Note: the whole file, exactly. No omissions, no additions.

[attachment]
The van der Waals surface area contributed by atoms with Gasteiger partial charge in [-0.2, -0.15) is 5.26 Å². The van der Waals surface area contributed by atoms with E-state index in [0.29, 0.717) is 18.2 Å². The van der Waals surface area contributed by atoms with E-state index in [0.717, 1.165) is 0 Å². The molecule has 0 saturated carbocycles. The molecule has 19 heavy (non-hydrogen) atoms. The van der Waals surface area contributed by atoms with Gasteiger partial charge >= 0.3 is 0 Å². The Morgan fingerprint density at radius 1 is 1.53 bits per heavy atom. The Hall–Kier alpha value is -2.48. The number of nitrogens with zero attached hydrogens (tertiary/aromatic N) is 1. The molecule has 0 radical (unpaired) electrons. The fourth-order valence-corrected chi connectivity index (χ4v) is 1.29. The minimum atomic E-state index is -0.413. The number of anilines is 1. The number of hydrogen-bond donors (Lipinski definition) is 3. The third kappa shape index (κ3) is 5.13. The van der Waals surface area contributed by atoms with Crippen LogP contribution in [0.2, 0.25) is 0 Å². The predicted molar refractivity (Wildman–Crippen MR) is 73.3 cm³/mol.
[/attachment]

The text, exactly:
The van der Waals surface area contributed by atoms with Gasteiger partial charge in [-0.2, -0.15) is 5.26 Å². The van der Waals surface area contributed by atoms with E-state index in [0.29, 0.717) is 18.2 Å². The van der Waals surface area contributed by atoms with E-state index in [0.717, 1.165) is 0 Å². The molecule has 0 saturated carbocycles. The molecule has 19 heavy (non-hydrogen) atoms. The van der Waals surface area contributed by atoms with Gasteiger partial charge >= 0.3 is 0 Å². The Morgan fingerprint density at radius 1 is 1.53 bits per heavy atom. The Hall–Kier alpha value is -2.48. The number of nitrogens with zero attached hydrogens (tertiary/aromatic N) is 1. The molecule has 0 radical (unpaired) electrons. The fourth-order valence-corrected chi connectivity index (χ4v) is 1.29. The minimum atomic E-state index is -0.413. The number of anilines is 1. The number of hydrogen-bond donors (Lipinski definition) is 3. The third kappa shape index (κ3) is 5.13. The van der Waals surface area contributed by atoms with Crippen LogP contribution in [0.2, 0.25) is 0 Å². The predicted molar refractivity (Wildman–Crippen MR) is 73.3 cm³/mol.